We made some citation frequency comparisons between Scopus, Web of Science and Google Scholar. As Scopus counts citations from 1996 we limited the comparisions to articles published from 1996 and current. The result of the figures in the screenshot showed:

Scopus finds 9% more citations than Web of Science when limited to articles from 1996-.

Scopus finds 20% more citations than Google Scholar when limited to articles from 1996-.

Web of Science finds 10% more citations than Google Scholar when limited to articles from 1996-.

Important to know is that Web of Science indexes more than 9,000 journals compared to Scopus 15,000 journals, though Web of Science argues that (according to Bradford's Law) they have the core journals which have the most citations. Google Scholar has no list of journals and other sources they index, but they index both articles from the proprietary web and scholarly archives, master theses, books etc. Google Scholar citation counting is not working properly either as we already pointed out in a previous posting. In this test all cited references from Scopus haven't been retrieved, just the indexed articles.

As we also already mentioned, the article "An Examination of Citation Counts in a New Scholarly Communication Environment" published in D-Lib magazine September 2005 Vol. 11, No. 9. by Kathleen Bauer et al at Yale University Library made some citation counting. But when we just counted all citations for a random 5 set of authors at Umeå university, Bauer et al made comparisons of the average number of times an article is cited. Both our test and the test by Bauer et al didn't check the Google Scholar inconsistencies of citations counting and duplicates.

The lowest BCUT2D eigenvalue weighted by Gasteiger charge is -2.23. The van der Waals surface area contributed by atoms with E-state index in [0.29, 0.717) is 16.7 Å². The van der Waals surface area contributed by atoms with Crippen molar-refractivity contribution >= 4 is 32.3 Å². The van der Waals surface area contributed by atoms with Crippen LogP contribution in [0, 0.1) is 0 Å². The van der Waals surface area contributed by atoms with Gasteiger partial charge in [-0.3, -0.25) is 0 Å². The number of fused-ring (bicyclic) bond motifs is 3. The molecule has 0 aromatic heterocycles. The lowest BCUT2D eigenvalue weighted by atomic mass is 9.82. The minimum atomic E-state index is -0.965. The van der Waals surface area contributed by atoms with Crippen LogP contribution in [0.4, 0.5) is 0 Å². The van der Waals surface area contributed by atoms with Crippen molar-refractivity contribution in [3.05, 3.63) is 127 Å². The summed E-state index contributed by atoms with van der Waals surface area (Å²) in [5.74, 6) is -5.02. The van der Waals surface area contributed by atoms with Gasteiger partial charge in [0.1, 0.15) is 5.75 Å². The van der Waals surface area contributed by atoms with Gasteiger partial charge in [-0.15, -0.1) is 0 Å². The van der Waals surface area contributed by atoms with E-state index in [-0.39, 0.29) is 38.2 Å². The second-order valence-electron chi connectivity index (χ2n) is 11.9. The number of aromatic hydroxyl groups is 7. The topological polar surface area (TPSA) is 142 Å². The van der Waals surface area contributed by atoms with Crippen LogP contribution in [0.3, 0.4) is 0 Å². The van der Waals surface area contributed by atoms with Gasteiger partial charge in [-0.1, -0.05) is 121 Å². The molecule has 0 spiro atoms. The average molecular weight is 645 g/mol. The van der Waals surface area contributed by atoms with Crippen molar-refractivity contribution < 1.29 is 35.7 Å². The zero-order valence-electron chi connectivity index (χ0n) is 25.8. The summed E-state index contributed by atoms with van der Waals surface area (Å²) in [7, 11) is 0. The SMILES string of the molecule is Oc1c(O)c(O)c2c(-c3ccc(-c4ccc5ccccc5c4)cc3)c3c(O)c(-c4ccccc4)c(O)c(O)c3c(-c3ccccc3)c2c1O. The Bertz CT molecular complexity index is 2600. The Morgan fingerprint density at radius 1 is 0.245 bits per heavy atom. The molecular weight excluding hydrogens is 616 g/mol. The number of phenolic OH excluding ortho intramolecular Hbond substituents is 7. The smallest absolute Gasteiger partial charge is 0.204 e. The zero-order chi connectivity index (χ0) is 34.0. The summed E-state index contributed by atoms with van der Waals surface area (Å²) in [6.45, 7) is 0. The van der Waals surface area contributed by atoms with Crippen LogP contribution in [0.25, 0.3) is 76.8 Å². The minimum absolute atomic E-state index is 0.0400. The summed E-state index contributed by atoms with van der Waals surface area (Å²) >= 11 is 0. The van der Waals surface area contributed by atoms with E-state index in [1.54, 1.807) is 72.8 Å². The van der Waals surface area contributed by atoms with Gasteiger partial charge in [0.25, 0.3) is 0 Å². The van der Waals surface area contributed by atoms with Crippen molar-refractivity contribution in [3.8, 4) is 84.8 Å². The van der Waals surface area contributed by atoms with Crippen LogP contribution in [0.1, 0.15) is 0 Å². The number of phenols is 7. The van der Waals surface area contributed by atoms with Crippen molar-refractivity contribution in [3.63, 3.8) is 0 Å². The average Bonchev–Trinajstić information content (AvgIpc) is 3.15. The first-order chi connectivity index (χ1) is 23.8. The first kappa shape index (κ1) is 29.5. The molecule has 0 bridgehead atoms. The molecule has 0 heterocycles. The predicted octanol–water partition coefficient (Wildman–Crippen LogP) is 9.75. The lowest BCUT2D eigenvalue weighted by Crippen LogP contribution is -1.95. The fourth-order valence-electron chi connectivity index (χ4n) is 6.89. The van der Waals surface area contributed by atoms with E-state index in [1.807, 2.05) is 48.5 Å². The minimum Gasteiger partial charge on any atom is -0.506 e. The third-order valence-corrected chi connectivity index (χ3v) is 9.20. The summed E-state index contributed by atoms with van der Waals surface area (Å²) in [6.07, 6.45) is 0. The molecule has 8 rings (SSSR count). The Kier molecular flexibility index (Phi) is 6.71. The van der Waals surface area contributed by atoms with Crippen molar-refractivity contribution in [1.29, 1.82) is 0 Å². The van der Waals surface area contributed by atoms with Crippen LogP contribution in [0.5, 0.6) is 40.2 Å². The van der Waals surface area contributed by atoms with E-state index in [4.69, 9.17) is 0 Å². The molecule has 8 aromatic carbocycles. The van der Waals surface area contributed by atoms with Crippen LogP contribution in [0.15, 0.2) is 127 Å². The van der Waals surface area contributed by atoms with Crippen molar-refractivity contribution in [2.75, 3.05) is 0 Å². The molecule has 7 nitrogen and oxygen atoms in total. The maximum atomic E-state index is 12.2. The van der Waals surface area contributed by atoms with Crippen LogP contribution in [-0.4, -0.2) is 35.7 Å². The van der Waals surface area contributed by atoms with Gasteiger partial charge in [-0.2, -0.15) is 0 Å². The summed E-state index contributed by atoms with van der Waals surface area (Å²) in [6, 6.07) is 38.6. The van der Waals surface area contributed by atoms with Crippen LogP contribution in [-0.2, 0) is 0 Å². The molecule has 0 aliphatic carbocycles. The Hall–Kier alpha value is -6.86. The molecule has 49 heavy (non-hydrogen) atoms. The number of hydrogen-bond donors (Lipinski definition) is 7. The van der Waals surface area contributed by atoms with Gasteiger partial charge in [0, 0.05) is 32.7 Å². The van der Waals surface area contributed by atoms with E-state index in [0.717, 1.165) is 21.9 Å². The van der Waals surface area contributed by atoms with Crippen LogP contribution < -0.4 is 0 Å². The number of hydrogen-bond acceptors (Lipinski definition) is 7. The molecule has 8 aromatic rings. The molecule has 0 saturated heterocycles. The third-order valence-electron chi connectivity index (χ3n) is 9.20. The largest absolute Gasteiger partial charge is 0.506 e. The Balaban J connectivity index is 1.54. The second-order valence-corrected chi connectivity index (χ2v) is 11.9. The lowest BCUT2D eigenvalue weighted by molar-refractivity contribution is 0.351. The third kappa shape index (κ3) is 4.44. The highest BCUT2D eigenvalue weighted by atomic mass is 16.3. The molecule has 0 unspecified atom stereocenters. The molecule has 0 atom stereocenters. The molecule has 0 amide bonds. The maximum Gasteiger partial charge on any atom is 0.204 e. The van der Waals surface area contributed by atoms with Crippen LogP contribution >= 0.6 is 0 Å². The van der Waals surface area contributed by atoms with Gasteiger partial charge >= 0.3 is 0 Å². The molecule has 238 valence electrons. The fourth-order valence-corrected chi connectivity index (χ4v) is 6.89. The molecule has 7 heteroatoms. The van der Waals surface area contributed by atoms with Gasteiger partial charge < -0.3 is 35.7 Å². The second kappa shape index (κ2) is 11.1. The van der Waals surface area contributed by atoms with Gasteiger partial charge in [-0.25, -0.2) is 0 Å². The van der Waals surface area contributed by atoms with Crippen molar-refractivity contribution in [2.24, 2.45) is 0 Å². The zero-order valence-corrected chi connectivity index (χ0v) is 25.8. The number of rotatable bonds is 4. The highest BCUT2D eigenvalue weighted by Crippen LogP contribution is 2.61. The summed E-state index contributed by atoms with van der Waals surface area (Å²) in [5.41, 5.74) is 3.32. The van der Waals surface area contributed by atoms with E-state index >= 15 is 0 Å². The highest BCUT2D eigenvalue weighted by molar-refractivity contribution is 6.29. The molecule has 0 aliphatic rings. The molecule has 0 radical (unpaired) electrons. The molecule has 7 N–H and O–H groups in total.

Some of the findings from the article by Bauer et al follow below. The information derives from the tables in their article.

The search for articles published 2000 in Journal of the American Society for Information Science and Technology (JASIST) showed for example:

Web of Science counts 0.3 more citations than Scopus.

The search for articles published 1985 in Journal of the American Society for Information Science and Technology (JASIST) showed for example:

Web of Science counts 11.9 more citations than Scopus.

Because Scopus just count citations from articles published from 1996 and current the 11.9 difference is not surprising. Though the 0.3 difference for articles published from 2000 is more questionable. This test by Bauer et al has its limitations because it's limited to just one journal (i.e., JASIST).

Conclusion: Different testing methods at least shows that Scopus definitely is important when searching citations for articles published from 1996. Due to inconsistencies in Google Scholar its not suggested as a single usable tool for citation search.

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